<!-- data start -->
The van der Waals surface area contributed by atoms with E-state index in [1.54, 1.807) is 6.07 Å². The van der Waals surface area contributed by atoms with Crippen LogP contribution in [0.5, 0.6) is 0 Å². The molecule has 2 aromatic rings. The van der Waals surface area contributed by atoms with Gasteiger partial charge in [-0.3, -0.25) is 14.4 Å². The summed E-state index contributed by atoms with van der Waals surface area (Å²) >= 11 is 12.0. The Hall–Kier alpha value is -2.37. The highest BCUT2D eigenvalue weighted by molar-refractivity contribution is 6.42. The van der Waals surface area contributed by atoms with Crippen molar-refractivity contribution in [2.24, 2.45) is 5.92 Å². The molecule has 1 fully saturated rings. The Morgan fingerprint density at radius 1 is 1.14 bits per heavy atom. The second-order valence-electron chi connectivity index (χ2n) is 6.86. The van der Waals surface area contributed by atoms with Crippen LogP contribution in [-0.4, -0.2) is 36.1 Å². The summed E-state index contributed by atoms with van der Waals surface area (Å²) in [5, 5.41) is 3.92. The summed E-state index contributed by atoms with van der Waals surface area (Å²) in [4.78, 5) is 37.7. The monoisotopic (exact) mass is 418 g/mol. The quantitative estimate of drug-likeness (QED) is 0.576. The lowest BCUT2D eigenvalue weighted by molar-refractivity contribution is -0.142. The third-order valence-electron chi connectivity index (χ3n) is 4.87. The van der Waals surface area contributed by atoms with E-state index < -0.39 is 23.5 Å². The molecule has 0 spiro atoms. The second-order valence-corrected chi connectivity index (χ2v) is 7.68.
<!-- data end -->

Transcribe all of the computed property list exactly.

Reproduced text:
The van der Waals surface area contributed by atoms with E-state index in [1.54, 1.807) is 6.07 Å². The van der Waals surface area contributed by atoms with Crippen LogP contribution in [0.5, 0.6) is 0 Å². The molecule has 2 aromatic rings. The van der Waals surface area contributed by atoms with Gasteiger partial charge in [-0.3, -0.25) is 14.4 Å². The summed E-state index contributed by atoms with van der Waals surface area (Å²) >= 11 is 12.0. The Hall–Kier alpha value is -2.37. The highest BCUT2D eigenvalue weighted by molar-refractivity contribution is 6.42. The van der Waals surface area contributed by atoms with Crippen molar-refractivity contribution in [2.24, 2.45) is 5.92 Å². The molecule has 1 fully saturated rings. The Morgan fingerprint density at radius 1 is 1.14 bits per heavy atom. The second-order valence-electron chi connectivity index (χ2n) is 6.86. The van der Waals surface area contributed by atoms with Crippen LogP contribution in [-0.4, -0.2) is 36.1 Å². The summed E-state index contributed by atoms with van der Waals surface area (Å²) in [5, 5.41) is 3.92. The summed E-state index contributed by atoms with van der Waals surface area (Å²) in [4.78, 5) is 37.7. The monoisotopic (exact) mass is 418 g/mol. The quantitative estimate of drug-likeness (QED) is 0.576. The lowest BCUT2D eigenvalue weighted by molar-refractivity contribution is -0.142. The third-order valence-electron chi connectivity index (χ3n) is 4.87. The van der Waals surface area contributed by atoms with E-state index < -0.39 is 23.5 Å². The molecule has 0 spiro atoms. The second-order valence-corrected chi connectivity index (χ2v) is 7.68.